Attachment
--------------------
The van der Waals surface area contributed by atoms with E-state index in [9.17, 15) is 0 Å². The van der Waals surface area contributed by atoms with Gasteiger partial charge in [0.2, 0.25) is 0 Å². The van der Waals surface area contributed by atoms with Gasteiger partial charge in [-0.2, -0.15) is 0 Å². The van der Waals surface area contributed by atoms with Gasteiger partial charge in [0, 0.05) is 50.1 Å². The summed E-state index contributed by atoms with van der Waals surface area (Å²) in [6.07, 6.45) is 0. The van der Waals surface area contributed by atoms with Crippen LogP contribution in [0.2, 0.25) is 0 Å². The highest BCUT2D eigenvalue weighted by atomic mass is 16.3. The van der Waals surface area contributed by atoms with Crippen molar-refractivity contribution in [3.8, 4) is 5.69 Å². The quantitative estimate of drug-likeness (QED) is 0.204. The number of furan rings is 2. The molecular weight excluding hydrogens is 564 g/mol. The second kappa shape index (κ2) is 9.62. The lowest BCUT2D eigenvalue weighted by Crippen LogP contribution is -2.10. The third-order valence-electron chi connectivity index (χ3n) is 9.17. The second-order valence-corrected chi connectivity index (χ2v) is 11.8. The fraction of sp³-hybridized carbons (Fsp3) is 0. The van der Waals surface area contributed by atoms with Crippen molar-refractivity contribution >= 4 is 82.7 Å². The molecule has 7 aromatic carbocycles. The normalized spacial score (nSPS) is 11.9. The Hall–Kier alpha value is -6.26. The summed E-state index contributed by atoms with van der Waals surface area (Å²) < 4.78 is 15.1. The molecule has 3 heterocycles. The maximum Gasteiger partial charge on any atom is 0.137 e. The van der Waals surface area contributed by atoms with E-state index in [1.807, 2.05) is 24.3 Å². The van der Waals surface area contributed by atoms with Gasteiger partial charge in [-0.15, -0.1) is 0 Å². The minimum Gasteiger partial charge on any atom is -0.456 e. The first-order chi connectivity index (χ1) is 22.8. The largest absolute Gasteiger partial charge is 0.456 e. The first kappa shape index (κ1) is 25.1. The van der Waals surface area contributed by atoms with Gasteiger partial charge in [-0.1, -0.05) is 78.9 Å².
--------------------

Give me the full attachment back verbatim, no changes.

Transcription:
The van der Waals surface area contributed by atoms with E-state index in [9.17, 15) is 0 Å². The van der Waals surface area contributed by atoms with Gasteiger partial charge in [0.2, 0.25) is 0 Å². The van der Waals surface area contributed by atoms with Gasteiger partial charge in [-0.2, -0.15) is 0 Å². The van der Waals surface area contributed by atoms with Gasteiger partial charge in [0, 0.05) is 50.1 Å². The summed E-state index contributed by atoms with van der Waals surface area (Å²) in [6.07, 6.45) is 0. The van der Waals surface area contributed by atoms with Crippen LogP contribution in [0.2, 0.25) is 0 Å². The highest BCUT2D eigenvalue weighted by atomic mass is 16.3. The van der Waals surface area contributed by atoms with Crippen molar-refractivity contribution in [3.8, 4) is 5.69 Å². The quantitative estimate of drug-likeness (QED) is 0.204. The number of furan rings is 2. The molecular weight excluding hydrogens is 564 g/mol. The second kappa shape index (κ2) is 9.62. The lowest BCUT2D eigenvalue weighted by Crippen LogP contribution is -2.10. The third-order valence-electron chi connectivity index (χ3n) is 9.17. The second-order valence-corrected chi connectivity index (χ2v) is 11.8. The fraction of sp³-hybridized carbons (Fsp3) is 0. The van der Waals surface area contributed by atoms with Crippen molar-refractivity contribution >= 4 is 82.7 Å². The molecule has 7 aromatic carbocycles. The normalized spacial score (nSPS) is 11.9. The Hall–Kier alpha value is -6.26. The summed E-state index contributed by atoms with van der Waals surface area (Å²) < 4.78 is 15.1. The molecule has 3 heterocycles. The maximum Gasteiger partial charge on any atom is 0.137 e. The van der Waals surface area contributed by atoms with E-state index in [1.807, 2.05) is 24.3 Å². The van der Waals surface area contributed by atoms with Gasteiger partial charge in [-0.15, -0.1) is 0 Å². The minimum Gasteiger partial charge on any atom is -0.456 e. The first-order chi connectivity index (χ1) is 22.8. The largest absolute Gasteiger partial charge is 0.456 e. The first kappa shape index (κ1) is 25.1. The van der Waals surface area contributed by atoms with Gasteiger partial charge in [-0.1, -0.05) is 78.9 Å².